What is Permanent Partial Disability?

Where Permanent Partial Disability Fits

Oregon Workers' Compensation is an insurance benefit system for injured workers.  The statute requires employers to provide a schedule of benefits to injured workers regardless of fault. The statute also tells employers how to process claims, and provides a framework to resolve disputes for denied claims or deny benefits.

Every workers' compensation claim involves medical services. If the injured worker is disabled, the second benefit provided is wage replacement, also known as temporary total disability or "time loss."  Permanent Partial Disability, also known as "PPD" is supposed to compensate the injured worker for permanent lost earning capacity. However, the actual compensation is determined through a complicated set of rules.

When and If You Are Entitled to PPD

When the injured worker has completed treatment, and there is no expectation of improvement with more time or medicine, the injured worker is considered "medically stationary." At that point, if a closing examination shows measurable permanent impairment, the injured worker is entitled to permanent partial disability. The permanent partial disability benefit, also called "PPD" is supposed to represent compensation for lost earning capacity. However, it is based on the impairment rating rules, which provide a specific formula to calculate the dollar benefit.

Whether you qualify for PPD depends on what kind of injury you suffered, whether it causes permanent limitations, and if so, how much.  Sometimes, an injury may cause some form of permanent impairment. However, to qualify for PPD, the permanent impact of an on-the-job injury must "show up" on the impairment rating standards, which are designed to determine how much a permanent impairment interferes with someone's ability to do work activity.

PPD does not include compensation for "pain-and-suffering," or a permanent loss of enjoyment of life. It is strictly related to how a permanent impairment impact someone's ability to perform work.

The Types of PPD

There are two types of PPD benefits. The first is known as "whole person impairment." To determine whole person impairment, the insurance company will send the injured worker to an independent medical examiner, or schedule a closing examination with the attending physician. The examining physician will then take measurements, depending on the kind of injury involved. For example, for a neck or back injury, the physician will measure things like range of motion, strength, and make a judgment call on whether or not the injured worker has suffered significant loss of repetitive use of the injured body part. The findings are then applied to rules that calculate the permanent partial disability rating. That number is then multiplied by a dollar figure set out in the statute to determine the dollar amount of the permanent partial disability award.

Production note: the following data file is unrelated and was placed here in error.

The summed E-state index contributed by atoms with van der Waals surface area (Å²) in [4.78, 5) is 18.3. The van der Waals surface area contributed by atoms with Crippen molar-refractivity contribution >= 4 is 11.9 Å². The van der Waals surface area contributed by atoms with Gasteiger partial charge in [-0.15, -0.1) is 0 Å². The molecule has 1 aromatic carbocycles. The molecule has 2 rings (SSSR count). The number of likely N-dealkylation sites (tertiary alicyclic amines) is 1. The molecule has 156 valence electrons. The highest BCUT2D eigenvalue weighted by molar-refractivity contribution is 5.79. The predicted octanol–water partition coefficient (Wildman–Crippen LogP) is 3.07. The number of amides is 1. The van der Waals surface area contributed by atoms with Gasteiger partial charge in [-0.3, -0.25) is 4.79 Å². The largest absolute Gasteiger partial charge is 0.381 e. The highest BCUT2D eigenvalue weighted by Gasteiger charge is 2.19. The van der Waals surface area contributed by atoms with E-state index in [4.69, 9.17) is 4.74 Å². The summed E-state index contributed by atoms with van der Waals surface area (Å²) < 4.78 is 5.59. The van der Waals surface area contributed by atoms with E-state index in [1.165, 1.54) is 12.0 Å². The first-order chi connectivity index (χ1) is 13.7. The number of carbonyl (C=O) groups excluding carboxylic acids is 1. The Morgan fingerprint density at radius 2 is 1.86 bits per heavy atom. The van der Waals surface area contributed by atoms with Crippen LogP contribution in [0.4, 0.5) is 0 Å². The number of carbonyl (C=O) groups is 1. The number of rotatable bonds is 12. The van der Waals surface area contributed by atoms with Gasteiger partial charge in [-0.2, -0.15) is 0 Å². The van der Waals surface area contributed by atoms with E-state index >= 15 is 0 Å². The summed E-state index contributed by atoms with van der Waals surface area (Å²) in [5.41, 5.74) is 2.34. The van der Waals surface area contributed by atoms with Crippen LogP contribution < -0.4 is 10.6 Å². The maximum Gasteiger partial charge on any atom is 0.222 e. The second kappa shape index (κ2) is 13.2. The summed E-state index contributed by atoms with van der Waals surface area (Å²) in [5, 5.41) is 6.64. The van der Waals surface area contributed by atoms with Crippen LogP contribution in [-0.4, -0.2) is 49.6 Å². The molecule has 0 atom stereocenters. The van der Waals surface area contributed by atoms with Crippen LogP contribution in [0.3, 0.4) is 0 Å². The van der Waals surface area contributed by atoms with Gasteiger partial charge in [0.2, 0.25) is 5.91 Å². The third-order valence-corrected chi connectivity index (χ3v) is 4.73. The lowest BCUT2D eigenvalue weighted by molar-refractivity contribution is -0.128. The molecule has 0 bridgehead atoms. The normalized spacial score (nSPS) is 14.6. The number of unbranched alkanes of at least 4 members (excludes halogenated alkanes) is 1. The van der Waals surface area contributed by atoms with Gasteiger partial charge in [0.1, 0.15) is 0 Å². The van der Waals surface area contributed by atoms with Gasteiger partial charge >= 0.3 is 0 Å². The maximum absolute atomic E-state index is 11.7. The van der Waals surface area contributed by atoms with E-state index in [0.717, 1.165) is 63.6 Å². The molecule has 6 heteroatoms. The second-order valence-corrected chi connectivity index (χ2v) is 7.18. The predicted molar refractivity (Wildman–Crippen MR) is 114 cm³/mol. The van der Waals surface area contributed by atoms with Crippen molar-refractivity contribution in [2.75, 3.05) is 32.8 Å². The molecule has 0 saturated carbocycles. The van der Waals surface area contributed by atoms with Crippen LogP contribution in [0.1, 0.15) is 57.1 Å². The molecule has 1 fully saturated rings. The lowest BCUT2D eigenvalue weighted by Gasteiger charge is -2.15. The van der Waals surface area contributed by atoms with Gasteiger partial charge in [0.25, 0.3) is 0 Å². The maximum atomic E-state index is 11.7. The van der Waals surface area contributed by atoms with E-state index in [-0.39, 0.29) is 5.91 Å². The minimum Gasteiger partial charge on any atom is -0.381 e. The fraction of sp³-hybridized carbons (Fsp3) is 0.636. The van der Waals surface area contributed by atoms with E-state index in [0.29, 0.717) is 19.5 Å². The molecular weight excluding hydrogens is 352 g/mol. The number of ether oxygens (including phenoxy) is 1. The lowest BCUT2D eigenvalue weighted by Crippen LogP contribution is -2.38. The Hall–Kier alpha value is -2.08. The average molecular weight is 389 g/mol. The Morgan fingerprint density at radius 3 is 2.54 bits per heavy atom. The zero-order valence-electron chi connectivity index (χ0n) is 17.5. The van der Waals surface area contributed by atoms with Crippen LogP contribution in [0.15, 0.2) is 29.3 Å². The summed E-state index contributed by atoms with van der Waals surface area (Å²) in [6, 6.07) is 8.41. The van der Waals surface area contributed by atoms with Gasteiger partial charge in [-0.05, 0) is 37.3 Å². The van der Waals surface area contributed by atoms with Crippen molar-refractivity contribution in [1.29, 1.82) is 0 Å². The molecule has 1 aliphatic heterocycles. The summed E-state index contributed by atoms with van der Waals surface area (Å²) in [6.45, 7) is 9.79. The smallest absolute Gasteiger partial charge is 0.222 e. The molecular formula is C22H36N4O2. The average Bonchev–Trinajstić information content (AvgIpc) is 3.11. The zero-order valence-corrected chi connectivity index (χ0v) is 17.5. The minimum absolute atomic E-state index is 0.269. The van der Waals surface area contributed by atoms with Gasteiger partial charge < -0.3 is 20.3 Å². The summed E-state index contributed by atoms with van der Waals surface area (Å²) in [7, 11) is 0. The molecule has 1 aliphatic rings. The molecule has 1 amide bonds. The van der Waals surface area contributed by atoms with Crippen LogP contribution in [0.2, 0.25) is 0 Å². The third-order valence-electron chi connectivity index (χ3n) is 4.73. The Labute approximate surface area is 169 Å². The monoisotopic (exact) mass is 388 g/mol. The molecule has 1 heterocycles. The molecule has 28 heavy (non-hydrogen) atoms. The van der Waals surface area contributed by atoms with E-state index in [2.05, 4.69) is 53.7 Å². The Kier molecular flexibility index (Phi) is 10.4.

The second kind of permanent partial disability is known as "work disability." This benefit is paid when the attending physician determines that the injured worker cannot return to his or her job as a result of the on-the-job injury. The job title may be the same, but even if it is performed differently, or if there are some modifications on the job site, then the injured worker should be entitled to work disability.

Work disability can be a significant permanent partial disability benefit. To determine the dollar amounts of the work disability benefit, the insurance company will consider the age, education, and skill level of the injured worker. these are known as "social and vocational factors." The rules provide a point system, depending upon these factors. The calculation is then multiplied by either the injured worker's average weekly wage, or an index number known as the "state average weekly wage."  Only the attending physician's opinion counts in determining whether an injured worker is able to return to the job at injury.

Where Do You See Your PPD Calculations?

The insurance company's decision on permanent partial disability appears in the Notice of Closure. If you do not agree with the calculation of the permanent partial disability award, you can file a Request for Reconsideration. This is an appeal of the Notice of Closure to the Oregon Workers' Compensation Division. Depending upon the issues you appeal, the Oregon Workers Compensation Division will assign a medical arbiter, which is a medical doctor, to perform and examination.  In most cases, the Workers' Compensation Division will adopt the findings of the medical arbiter in deciding the appeal.  It is important to know the risk before appealing your claim closure, because you could end up with less benefits than you did at closure.

Also, when you appeal the Notice of Closure, the Workers' Comp. Division will look at other issues on your claim, like whether it should have been closed in the first place, and whether you were paid for all the time you were off work becuase of your injury.


Questions? We handle these cases every day, and can help you know where you stand. Contact us, or check out our website for other articles about who claim closures work. 

Joe Di Bartolomeo
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Top-rated Personal Injury Lawyer Helping Oregon and Washington Families